philh

60

In order for the standard rationality assumptions used in game theory to apply, the payouts of a game must be utilities, not resources such as money, power, or personal property. Zero-sum transfer of resources is often far from zero-sum in utility.

Hm, I feel like when I talk about game theory I don't usually use those assumptions? Admittedly I've never studied game theory in depth. But in particular, the concept of a Nash equilibrium only seems to rely on "each player has a preference order for payouts".

Actually, I'm not really sure what assumptions you mean. I assume "the players are indifferent between a certain payout of x and a 50% chance of 2x" is one, but I don't know if there's anything missing. More questions about these assumptions:

IIUC, if utility is logarithmic in a resource, then it's roughly linear in small changes of that resource. If I have £100 then I value a 50% chance of an extra £100 noticeably differently from a certain chance of an extra £50, but if I have £10000 it's about the same. Is it mostly reasonable to act as though the axioms work for resources, provided the amounts at stake are "small" for all players? (And when people talk about game theory over resources, does that tend to be the case, implicitly or explicitly?)

What do you lose if the assumptions are violated? Broadly speaking I assume many theorems about mixed and iterated games no longer apply.

It might be worth being explicit that ⊢ has lower precedence than the other operators (which in some sense are part of a different language). I, like maybe Gurkenglas, spent some time wondering why (⊢□A)→(□□A) wasn't just a special case of necessitation.

I'm confused by your use of the deduction theorem. It's only used in the forward implication argument, and seems unnecessary to me. (The linked wiki article doesn't mention it.) More precisely, it only seems necessary to move things left-to-right across a turnstyle, because you've previously moved them right-to-left in a way that isn't obviously-to-me valid.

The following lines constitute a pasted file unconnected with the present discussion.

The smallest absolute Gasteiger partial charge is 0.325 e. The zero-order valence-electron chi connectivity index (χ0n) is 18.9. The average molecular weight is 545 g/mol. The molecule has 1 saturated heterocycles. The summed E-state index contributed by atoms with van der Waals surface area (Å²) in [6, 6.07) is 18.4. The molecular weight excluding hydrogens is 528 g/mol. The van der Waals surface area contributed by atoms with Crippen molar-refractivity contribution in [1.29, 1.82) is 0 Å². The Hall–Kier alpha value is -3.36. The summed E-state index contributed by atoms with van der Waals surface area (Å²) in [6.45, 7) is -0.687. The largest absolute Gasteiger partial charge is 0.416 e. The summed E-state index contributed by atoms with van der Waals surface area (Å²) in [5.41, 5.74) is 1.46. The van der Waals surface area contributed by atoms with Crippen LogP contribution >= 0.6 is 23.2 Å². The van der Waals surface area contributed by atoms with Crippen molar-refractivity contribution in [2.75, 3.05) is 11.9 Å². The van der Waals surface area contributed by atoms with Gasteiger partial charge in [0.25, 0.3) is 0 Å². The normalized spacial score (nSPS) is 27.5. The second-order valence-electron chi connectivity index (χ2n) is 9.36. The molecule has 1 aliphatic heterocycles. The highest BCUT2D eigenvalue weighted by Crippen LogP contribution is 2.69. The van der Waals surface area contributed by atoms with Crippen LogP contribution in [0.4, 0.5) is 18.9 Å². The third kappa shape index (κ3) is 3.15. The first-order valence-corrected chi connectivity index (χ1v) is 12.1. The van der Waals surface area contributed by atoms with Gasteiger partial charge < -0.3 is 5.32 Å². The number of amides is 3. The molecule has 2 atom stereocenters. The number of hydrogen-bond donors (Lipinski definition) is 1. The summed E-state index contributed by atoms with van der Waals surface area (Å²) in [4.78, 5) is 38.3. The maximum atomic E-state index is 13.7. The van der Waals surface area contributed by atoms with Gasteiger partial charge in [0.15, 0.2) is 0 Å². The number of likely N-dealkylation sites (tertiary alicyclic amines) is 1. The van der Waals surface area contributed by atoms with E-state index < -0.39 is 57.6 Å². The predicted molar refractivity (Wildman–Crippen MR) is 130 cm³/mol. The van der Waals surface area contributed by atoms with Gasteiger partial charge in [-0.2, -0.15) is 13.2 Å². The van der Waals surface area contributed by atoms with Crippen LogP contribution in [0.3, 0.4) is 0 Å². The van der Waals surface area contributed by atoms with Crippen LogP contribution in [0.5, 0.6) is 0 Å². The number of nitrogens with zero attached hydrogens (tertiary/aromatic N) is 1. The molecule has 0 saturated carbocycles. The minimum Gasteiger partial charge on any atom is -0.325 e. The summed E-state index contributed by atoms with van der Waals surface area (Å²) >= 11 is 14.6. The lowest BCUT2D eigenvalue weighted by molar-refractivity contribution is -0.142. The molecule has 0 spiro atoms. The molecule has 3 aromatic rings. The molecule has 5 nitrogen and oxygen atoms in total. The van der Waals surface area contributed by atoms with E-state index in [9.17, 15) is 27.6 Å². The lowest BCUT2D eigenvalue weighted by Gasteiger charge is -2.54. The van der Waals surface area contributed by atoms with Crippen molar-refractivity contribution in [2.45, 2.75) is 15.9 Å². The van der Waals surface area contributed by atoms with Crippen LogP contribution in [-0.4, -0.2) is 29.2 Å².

(I mean, it's obvious to me that if we can prove that A implies B, then assuming A lets us prove B. But it would also be obvious to me that if assuming A lets us prove B, we can prove that A implies B, yet you dedicated a theorem to allowing that. And I don't trust things that are obvious to me to be actually "true", let alone valid moves here.)

We can just make the whole argument without doing that and it seems fine to me? Looking at it in more depth:

(This does require that we can do logic with the things we've proved. E.g. if we have ⊢x and ⊢x→y, we can conclude ⊢y. I think that's okay, but seems worth being explicit about.)

This is just doing the thing I question.

The assumption is ⊢Ψ↔(□Ψ→p), i.e. ⊢A↔B. Weaken it and use necessitation to get ⊢□(A→B). Box distributivity is ⊢□(A→B)→(□A→□B). From those two, we can get ⊢□A→□B. Expanding again, this is ⊢□Ψ→□(□Ψ→p).

Box distributivity lets us go from ⊢□(□Ψ→p) to ⊢□□Ψ→□p. So using 2, we have ⊢□Ψ→(□□Ψ→□p). And internal necessitation gives us ⊢□Ψ→□□Ψ, so combining those, ⊢□Ψ→□p.

No need for this, we already finished.